Thursday, March 5, 2015

Life Lessons from College Basketball

Okay, so we watch our fair share of sports here in the Johnson household. I mean, gotta have a mix with all the reality TV and Food Network, not to mention the HGTV remodels.

Football, baseball, basketball. All of the above. And we like college basketball, namely the BYU Cougars. This past weekend, BYU was playing Gonzaga on their home court. They had a 22-game winning streak at home, and were ranked #3 in the nation.

BYU won 73-70.

Now, I don't really care who wins as much as my husband. I mean, I'm glad if they do, but I won't die if they don't. It's not like Survivor or anything. *wink*

But BYU won, and the interview afterward I found some inspiration for writing, and for pretty much anything in life.

Here's one article in Sports Illustrated. And one in The Deseret News.


BYU's Kyle Collinsworth, left, and Gonzaga's Kyle Wiltjer go after a loose ball during the first half of an NCAA college basketball game, Saturday, Feb. 28, 2015, in Spokane, Wash. (AP Photo/Young Kwak)


Kyle Collinsworth is a junior guard, and scored 20 points in Saturday's game. In his interview, he said, "We didn’t play that well offensively. We missed a lot of shots and had key turnovers... But we just stuck with it and battled all 40 minutes."

I think that's AWESOME.

Even if we're doing very well in something, we can stick with it and battle through until the end. Sometimes that's 40 minutes, and sometimes that's 4 months, or 4 years, or longer.

He went on to say, "I tried to do everything I could to get that ball and put it back in."

I LOVE THAT.

He isn't a magician. And he doesn't have a magic formula for success. He works hard. Obviously, the team practices, and he practices, and he puts in the time to be in good physical shape, etc.

But he's not a wizard. All he does is do everything he can to get the ball and put it in the basket.

I think that's great advice for anyone who's working toward a goal, be it a weight-loss goal, a writing goal, or increasing your ACT score. It works for almost anything in life!

Do everything you can to get better and take the next shot.

Seen or read anything inspirational lately?

Wednesday, March 4, 2015

Guest Post: Setting in YA Novels

So today I'm welcoming Jason Mosberg to the blog! He's here talking about setting in YA novels. Let's let him take it away, shall we?

---

Writers tend to put a ton of thought into their concept, genre, characters, and storylines, but I think sometimes not enough analysis goes into choosing the right location. What’s the absolute best place for a story to take place?

Setting was very important to me in writing my first novel Grift.

Grift follows a crew of orphaned teenage con artists. Piper, the main character, masquerades as a prostitute to con rich men. Unlike the others, she must split her time between hustling and raising her younger sister Sophie. Disaster strikes when Sophie gets kidnapped by the mafia, and the crew must rally to piece together the ransom money before the clock runs out.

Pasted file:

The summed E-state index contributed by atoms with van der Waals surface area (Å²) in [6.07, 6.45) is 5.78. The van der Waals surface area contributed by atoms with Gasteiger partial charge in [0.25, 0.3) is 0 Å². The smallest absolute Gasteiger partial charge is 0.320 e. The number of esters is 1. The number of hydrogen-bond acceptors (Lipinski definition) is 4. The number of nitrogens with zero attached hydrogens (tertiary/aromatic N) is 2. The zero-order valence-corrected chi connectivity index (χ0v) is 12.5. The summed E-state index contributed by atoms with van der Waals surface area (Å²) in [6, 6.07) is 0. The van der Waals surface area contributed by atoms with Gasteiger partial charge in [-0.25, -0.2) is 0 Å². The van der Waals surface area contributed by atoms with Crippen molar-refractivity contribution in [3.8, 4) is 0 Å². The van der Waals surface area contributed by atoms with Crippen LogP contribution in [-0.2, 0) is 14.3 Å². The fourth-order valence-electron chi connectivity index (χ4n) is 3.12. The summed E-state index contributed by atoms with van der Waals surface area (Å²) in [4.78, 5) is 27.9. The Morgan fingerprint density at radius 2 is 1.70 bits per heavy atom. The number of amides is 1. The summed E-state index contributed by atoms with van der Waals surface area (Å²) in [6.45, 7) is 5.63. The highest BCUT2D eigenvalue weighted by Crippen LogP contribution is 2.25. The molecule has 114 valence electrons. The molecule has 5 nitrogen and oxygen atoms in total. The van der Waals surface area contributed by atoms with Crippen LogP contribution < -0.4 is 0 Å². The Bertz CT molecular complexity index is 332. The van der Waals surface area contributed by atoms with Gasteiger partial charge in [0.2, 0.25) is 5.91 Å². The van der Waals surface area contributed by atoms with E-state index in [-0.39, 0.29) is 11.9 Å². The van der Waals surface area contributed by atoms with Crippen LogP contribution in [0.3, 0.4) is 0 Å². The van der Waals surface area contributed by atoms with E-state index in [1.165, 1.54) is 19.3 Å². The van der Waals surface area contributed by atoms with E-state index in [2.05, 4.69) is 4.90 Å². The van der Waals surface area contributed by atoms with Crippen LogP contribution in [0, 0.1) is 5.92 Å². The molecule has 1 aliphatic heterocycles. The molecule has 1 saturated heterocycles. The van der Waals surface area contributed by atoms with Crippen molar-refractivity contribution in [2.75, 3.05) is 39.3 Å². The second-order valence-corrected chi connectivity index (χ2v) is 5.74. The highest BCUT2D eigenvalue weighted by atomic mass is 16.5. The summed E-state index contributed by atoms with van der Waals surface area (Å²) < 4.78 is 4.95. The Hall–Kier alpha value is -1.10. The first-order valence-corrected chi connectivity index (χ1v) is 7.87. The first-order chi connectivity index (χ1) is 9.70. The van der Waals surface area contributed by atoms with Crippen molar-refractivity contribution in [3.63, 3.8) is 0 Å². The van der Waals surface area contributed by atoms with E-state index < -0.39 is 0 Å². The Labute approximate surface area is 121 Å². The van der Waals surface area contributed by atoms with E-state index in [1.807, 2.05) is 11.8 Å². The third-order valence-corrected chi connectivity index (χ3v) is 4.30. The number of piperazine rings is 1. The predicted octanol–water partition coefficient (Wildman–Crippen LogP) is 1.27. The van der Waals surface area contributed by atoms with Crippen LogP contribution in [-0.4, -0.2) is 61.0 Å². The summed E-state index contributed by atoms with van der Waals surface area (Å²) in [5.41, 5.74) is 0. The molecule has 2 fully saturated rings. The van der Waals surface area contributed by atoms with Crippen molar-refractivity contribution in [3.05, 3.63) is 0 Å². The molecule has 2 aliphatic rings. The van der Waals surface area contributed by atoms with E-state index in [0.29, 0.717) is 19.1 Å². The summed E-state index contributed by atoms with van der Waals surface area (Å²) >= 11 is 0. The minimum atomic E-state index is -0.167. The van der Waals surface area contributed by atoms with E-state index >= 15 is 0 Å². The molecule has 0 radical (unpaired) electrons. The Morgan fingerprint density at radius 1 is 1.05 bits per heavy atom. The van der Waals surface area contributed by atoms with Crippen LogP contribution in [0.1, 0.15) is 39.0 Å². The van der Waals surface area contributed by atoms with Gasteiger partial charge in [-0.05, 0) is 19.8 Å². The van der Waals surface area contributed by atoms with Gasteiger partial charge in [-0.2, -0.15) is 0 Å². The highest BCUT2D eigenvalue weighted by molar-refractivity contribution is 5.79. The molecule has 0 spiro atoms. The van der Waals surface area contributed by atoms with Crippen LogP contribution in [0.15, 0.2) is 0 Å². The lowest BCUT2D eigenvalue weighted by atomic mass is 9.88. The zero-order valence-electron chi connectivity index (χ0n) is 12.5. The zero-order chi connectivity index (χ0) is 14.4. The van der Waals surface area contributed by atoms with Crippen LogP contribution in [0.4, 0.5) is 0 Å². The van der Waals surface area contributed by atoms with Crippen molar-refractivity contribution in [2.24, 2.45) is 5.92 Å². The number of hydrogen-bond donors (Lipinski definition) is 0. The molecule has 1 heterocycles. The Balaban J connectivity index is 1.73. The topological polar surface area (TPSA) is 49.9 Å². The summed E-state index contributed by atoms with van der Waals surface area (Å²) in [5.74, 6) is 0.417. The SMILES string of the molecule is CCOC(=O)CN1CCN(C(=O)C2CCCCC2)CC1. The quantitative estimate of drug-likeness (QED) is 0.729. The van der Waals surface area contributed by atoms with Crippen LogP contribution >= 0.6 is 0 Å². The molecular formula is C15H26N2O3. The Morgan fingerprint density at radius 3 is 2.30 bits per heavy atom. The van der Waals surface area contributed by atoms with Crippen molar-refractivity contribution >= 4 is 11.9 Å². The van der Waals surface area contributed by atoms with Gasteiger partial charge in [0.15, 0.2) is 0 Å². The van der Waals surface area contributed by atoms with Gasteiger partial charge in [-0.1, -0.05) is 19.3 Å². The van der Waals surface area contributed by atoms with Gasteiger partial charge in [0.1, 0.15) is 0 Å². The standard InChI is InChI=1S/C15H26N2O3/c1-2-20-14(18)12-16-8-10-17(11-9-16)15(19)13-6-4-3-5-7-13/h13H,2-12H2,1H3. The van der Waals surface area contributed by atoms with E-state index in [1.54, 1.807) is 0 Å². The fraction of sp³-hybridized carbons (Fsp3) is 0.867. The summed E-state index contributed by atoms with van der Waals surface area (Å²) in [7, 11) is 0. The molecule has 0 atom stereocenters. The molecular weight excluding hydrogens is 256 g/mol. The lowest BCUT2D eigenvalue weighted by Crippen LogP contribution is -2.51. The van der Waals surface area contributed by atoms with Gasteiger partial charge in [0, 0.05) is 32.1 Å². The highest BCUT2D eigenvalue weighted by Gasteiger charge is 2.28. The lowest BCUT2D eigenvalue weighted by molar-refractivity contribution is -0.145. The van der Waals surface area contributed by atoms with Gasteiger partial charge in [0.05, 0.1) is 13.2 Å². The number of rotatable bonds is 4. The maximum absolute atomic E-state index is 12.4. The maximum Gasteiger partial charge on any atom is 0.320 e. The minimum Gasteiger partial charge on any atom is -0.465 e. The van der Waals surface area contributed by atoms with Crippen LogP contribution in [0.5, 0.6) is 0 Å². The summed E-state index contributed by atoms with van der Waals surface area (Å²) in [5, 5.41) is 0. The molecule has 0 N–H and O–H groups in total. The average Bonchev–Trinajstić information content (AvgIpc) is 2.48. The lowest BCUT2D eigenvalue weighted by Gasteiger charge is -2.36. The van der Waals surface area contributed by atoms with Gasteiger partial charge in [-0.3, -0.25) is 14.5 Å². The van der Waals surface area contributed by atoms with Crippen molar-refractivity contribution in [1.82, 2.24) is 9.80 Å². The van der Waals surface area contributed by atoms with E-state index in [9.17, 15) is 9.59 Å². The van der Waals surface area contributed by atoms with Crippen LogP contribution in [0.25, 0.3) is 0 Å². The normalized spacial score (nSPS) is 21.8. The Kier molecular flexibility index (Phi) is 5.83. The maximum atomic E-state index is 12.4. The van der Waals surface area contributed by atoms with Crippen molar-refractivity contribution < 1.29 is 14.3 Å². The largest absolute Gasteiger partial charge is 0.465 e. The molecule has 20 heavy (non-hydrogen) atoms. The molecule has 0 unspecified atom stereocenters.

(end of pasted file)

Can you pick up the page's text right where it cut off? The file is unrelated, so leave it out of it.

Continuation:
Where does this story take place?

In Las Vegas…

Piper and the crew of con artists live with their mentor Max in the penthouse of a major hotel & casino. The lavish suite is modeled after the deck of a cruise ship with a pool, hot tub, and various rooms.

While the characters are relatable through their emotions, relationships, and conflicts, the setting really helps give the novel a larger-than-life element. These young adults live the high life in this amazing penthouse in a city nicknamed “America’s Playground.” Relative to other young adults, they’re flush with cash. They get to experience the greatest shows on the planet: bands, comedians, plays, circuses, magicians, sporting events.They meet other teens in the young Vegas social scene (which mostly consists of UNLV students). They basically inhabit some 21st century teenage version of Neverland.

From a logistical standpoint, Las Vegas is the perfect setting for this particular novel. It’s the ideal city for a con artist to operate. The easiest people to con are those looking to get rich quick. Take Mars, the pool shark. At any given pool hall in America, it’s fairly difficult to get in a game for money with strangers. In Vegas? It’s hard to go to a pool hall and not play for money. Plus, most of the people in Vegas are tourists. There are 40 million people who visit the city each year with the average person staying a mere three and a half days. Tourists make the best marks.

Setting the show in Las Vegas also facilitates making the con artists more sympathetic. They’re not conning soccer moms in Boston. They’re taking money from gamblers and men paying prostitutes.

At the beginning, I considered setting Grift in another city like Los Angeles or New York. But now, having written it, I can’t imagine the story taking place in any other city than Las Vegas.

And that’s the way it should be.

Jason Mosberg lives in Los Angeles where he works as a screenwriter. His debut novel Grift is available at Amazon and iBooks. You can follow him on Twitter @ThreeStoryJason.